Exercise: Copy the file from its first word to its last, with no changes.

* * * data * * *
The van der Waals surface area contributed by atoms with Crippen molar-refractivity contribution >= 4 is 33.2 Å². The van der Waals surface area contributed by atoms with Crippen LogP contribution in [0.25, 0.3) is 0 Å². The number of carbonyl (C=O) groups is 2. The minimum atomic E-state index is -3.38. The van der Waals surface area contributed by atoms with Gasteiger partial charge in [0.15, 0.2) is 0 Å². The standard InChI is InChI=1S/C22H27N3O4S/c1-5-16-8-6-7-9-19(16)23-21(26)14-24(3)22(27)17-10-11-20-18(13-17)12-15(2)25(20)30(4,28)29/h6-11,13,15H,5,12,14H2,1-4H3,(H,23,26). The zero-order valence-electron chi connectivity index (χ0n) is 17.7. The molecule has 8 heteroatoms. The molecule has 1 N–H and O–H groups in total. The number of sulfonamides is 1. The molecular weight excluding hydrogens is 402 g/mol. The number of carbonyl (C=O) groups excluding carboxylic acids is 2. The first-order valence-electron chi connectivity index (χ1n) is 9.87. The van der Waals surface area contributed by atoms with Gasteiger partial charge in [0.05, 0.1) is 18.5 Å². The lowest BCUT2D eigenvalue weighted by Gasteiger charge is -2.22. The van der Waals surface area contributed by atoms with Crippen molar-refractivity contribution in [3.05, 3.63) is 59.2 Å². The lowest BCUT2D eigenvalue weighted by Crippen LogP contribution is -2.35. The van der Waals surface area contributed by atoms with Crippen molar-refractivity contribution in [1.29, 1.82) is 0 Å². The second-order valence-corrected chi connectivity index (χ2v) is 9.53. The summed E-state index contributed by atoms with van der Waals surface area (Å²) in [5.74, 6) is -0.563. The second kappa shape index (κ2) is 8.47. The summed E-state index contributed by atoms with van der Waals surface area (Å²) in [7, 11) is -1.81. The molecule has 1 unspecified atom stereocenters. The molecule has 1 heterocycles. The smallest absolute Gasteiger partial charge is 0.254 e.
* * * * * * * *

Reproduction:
The van der Waals surface area contributed by atoms with Crippen molar-refractivity contribution >= 4 is 33.2 Å². The van der Waals surface area contributed by atoms with Crippen LogP contribution in [0.25, 0.3) is 0 Å². The number of carbonyl (C=O) groups is 2. The minimum atomic E-state index is -3.38. The van der Waals surface area contributed by atoms with Gasteiger partial charge in [0.15, 0.2) is 0 Å². The standard InChI is InChI=1S/C22H27N3O4S/c1-5-16-8-6-7-9-19(16)23-21(26)14-24(3)22(27)17-10-11-20-18(13-17)12-15(2)25(20)30(4,28)29/h6-11,13,15H,5,12,14H2,1-4H3,(H,23,26). The zero-order valence-electron chi connectivity index (χ0n) is 17.7. The molecule has 8 heteroatoms. The molecule has 1 N–H and O–H groups in total. The number of sulfonamides is 1. The molecular weight excluding hydrogens is 402 g/mol. The number of carbonyl (C=O) groups excluding carboxylic acids is 2. The first-order valence-electron chi connectivity index (χ1n) is 9.87. The van der Waals surface area contributed by atoms with Gasteiger partial charge in [0.05, 0.1) is 18.5 Å². The lowest BCUT2D eigenvalue weighted by Gasteiger charge is -2.22. The van der Waals surface area contributed by atoms with Crippen molar-refractivity contribution in [3.05, 3.63) is 59.2 Å². The lowest BCUT2D eigenvalue weighted by Crippen LogP contribution is -2.35. The van der Waals surface area contributed by atoms with Crippen molar-refractivity contribution in [1.29, 1.82) is 0 Å². The second-order valence-corrected chi connectivity index (χ2v) is 9.53. The summed E-state index contributed by atoms with van der Waals surface area (Å²) in [5.74, 6) is -0.563. The second kappa shape index (κ2) is 8.47. The summed E-state index contributed by atoms with van der Waals surface area (Å²) in [7, 11) is -1.81. The molecule has 1 unspecified atom stereocenters. The molecule has 1 heterocycles. The smallest absolute Gasteiger partial charge is 0.254 e.